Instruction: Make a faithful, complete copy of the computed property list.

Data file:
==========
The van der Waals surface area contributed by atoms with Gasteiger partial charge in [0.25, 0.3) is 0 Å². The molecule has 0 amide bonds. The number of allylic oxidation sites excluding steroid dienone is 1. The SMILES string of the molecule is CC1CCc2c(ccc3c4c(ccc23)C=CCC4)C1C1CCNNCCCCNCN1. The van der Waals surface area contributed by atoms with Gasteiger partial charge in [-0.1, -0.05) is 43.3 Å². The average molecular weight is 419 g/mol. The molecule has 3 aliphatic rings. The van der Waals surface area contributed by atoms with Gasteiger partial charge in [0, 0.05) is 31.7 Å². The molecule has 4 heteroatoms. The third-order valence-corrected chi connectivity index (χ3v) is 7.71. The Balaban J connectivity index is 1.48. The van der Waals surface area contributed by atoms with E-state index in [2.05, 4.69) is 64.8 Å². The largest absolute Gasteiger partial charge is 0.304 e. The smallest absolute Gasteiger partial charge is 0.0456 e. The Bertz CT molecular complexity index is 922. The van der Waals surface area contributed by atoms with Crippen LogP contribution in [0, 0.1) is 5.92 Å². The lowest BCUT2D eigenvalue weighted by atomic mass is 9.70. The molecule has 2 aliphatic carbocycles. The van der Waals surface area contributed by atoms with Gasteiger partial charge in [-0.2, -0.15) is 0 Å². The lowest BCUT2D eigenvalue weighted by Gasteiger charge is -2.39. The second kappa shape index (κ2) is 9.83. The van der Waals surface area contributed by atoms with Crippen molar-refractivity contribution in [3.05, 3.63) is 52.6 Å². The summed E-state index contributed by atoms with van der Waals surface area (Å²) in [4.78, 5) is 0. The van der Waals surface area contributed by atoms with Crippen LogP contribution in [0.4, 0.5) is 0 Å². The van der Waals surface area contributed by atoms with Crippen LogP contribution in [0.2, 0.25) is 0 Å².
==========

The van der Waals surface area contributed by atoms with Gasteiger partial charge in [0.25, 0.3) is 0 Å². The molecule has 0 amide bonds. The number of allylic oxidation sites excluding steroid dienone is 1. The SMILES string of the molecule is CC1CCc2c(ccc3c4c(ccc23)C=CCC4)C1C1CCNNCCCCNCN1. The van der Waals surface area contributed by atoms with Gasteiger partial charge in [-0.1, -0.05) is 43.3 Å². The average molecular weight is 419 g/mol. The molecule has 3 aliphatic rings. The van der Waals surface area contributed by atoms with Gasteiger partial charge in [0, 0.05) is 31.7 Å². The molecule has 4 heteroatoms. The third-order valence-corrected chi connectivity index (χ3v) is 7.71. The Balaban J connectivity index is 1.48. The van der Waals surface area contributed by atoms with E-state index in [2.05, 4.69) is 64.8 Å². The largest absolute Gasteiger partial charge is 0.304 e. The smallest absolute Gasteiger partial charge is 0.0456 e. The Bertz CT molecular complexity index is 922. The van der Waals surface area contributed by atoms with Crippen LogP contribution in [0, 0.1) is 5.92 Å². The lowest BCUT2D eigenvalue weighted by atomic mass is 9.70. The molecule has 2 aliphatic carbocycles. The van der Waals surface area contributed by atoms with Gasteiger partial charge in [-0.2, -0.15) is 0 Å². The lowest BCUT2D eigenvalue weighted by Gasteiger charge is -2.39. The second kappa shape index (κ2) is 9.83. The van der Waals surface area contributed by atoms with Crippen molar-refractivity contribution in [3.05, 3.63) is 52.6 Å². The summed E-state index contributed by atoms with van der Waals surface area (Å²) in [4.78, 5) is 0. The van der Waals surface area contributed by atoms with Crippen LogP contribution in [0.4, 0.5) is 0 Å². The van der Waals surface area contributed by atoms with Crippen LogP contribution in [0.2, 0.25) is 0 Å².